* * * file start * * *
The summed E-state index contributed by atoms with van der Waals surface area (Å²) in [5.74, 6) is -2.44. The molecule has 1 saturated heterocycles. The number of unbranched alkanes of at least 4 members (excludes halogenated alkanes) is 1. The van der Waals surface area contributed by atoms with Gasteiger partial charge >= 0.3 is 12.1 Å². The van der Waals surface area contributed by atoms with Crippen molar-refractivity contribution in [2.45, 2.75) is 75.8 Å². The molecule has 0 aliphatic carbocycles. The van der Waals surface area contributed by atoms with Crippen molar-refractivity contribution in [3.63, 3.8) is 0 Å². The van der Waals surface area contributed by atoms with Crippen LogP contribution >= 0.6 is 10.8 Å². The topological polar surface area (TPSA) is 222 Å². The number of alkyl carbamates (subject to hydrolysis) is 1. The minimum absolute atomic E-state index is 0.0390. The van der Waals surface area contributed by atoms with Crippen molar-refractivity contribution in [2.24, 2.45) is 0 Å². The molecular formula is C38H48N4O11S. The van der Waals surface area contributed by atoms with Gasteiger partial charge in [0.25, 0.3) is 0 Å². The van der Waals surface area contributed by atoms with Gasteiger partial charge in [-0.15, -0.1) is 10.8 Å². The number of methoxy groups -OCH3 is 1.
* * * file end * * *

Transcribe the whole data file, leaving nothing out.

The summed E-state index contributed by atoms with van der Waals surface area (Å²) in [5.74, 6) is -2.44. The molecule has 1 saturated heterocycles. The number of unbranched alkanes of at least 4 members (excludes halogenated alkanes) is 1. The van der Waals surface area contributed by atoms with Gasteiger partial charge >= 0.3 is 12.1 Å². The van der Waals surface area contributed by atoms with Crippen molar-refractivity contribution in [2.45, 2.75) is 75.8 Å². The molecule has 0 aliphatic carbocycles. The van der Waals surface area contributed by atoms with Crippen molar-refractivity contribution in [3.63, 3.8) is 0 Å². The van der Waals surface area contributed by atoms with Crippen LogP contribution >= 0.6 is 10.8 Å². The topological polar surface area (TPSA) is 222 Å². The number of alkyl carbamates (subject to hydrolysis) is 1. The minimum absolute atomic E-state index is 0.0390. The van der Waals surface area contributed by atoms with Crippen molar-refractivity contribution in [2.24, 2.45) is 0 Å². The molecular formula is C38H48N4O11S. The van der Waals surface area contributed by atoms with Gasteiger partial charge in [0.25, 0.3) is 0 Å². The van der Waals surface area contributed by atoms with Gasteiger partial charge in [-0.15, -0.1) is 10.8 Å². The number of methoxy groups -OCH3 is 1.